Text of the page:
Cover Image: Spirit of the Century

Spirit of the Century

Pub Date:   |   Archive Date:

Member Reviews

My thanks to both NetGalley and the publisher Hachette Books for an advance copy of this look at the history of one of the most popular and long lasting gospel groups in music history, and their remarkable highs, lows while singing of the Lord.

There is a line from the song Walking in Memphis, written by Marc Cohn and covered by the incomparable Cher where the narrator has come to a club and hears a gospel play. The narrator is invited to sing with him and he well sings with all his might. When asked if he was Christian, the narrator answers, "Man I am tonight". This was always my relationship with gospel music. I was into jazz from my father, the blues cause I was depressed, and working in a record store with a lot of used cds and eclectic tastes loved playing anything I didn't know. Gospel has an assuredness to it, a positivity that everything no matter what will get better. That things might be low, but the good Lord, is got an eye on you, and things will be ok. When I first saw The Blind Boys of Alabama, I was surprised at their age, and even more surprised by the power of their voices. These were men who has sung thick and thin, to vast crowds, and empty rooms due to promoters stealing their advances, who sang with a power, a beauty, and a need. And now they tell their story, the gospel truth I should say. Spirit of the Century: Our Own Story by The Blind Boys of Alabama with Preston Lauterbach is a history of the men, the places the came from, the music they loved, and the people they touched, famous and unknown, friends, family, and book reviewers.

The book begins with Jimmy Lee Carter, seven years old, being left by his mother at the Alabama School for the Deaf and Blind in Talladega, Alabama. Carter's family wanted only the best for Jimmy and thought that the school would train him. The school offered braille classes, and training in how to make mops and brooms. However the school was also a dangerous place, where deaf and blind students would fight at night, the students were locked in with no way of escaping in fire, and though the students worked, the fields, the students were undernourished, the good food going to the white children. However their escape was music, first heard on the radio at the local store, a place they would travel to arm on each other shoulders, to hear the sounds, and get some treats. Soon their was a band, made up of older kids, who let Jimmy sing, but they formed the genesis of The Blind Boys of Alabama. And soon they were on the road, performing for church groups, engaging in contests against other gospel groups, especially The Blind Boys of Mississippi. And engaging in things that were quite surprising, playing with guns, hanging around the ladies, and having members come and go all the time. As time passed their reputation grew, along with a few controversies, though they are still up for Grammy nominations today.

A book that was far more revelatory than I expected. I was sure I would learn alot about gospel music, and the Chitlin circuit, and discrimination. However blind and deaf students battling at night. The Blind Boys themselves fighting each other. The amount of girlfriends. A Gospel promoter vowing to kill someone if they ever recorded again, or appeared in Texas. The music industry is a lot of fun. This is a fascinating book, with a log of great writing, and an incredible amount of research. There are a lot of people sharing stories, giving their view on episodes, and talking about what it was like being in the group or just around them. I never knew there was so much animosity between gospel groups. What does come across is the power of the music, and the fact that so many of these men sang well, well past retirement age, with a power and well glory. A wonderful look at an era in music that really needs to be explored more.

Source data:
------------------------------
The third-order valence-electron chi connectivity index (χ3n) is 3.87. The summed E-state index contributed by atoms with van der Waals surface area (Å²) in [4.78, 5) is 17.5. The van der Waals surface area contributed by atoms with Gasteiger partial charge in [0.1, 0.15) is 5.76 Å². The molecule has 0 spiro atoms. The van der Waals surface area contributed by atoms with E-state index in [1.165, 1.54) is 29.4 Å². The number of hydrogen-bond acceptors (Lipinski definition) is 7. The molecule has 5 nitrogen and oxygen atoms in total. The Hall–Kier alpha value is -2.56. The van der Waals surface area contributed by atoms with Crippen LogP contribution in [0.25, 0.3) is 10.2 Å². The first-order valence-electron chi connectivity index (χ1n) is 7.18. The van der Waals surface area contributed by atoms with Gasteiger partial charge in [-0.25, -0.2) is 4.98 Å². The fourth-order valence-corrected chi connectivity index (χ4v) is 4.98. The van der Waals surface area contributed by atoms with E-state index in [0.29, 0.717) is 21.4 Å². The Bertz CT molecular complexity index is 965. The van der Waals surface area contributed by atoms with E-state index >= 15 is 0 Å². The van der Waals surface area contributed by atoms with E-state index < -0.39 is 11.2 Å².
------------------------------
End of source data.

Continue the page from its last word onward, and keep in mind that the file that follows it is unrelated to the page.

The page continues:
Recommended for music fans and for cultural historians trying to get a sense of an era. Almost every page has something interesting, not just about music, but about business, or travelling around the church circuit.

Was this review helpful?

Excellent survey/history of both The Blind Boys and gospel quartets in the United States. Fans of this musical genre will very much enjoy this well researched and well written tribute to the Blind Boys of Alabama. This story which spans generations is told with a touch of humor and a skillful blend of individual story mixed with national times and events adding rich context to the book.

Was this review helpful?

For someone who first learned of the group within the last 15 years, this is a surprising and shocking history of the group members through the decades. Reading like a written soundtrack of the group, Spirit of the Century covers the highs and lows of a phenomenal career and personal backgrounds of the singers. The glimpse behind their success covers the gamut of readers' emotional responses as well. 4/5 stars

I received a complimentary copy of the book without obligation. This review is my opinion.

Was this review helpful?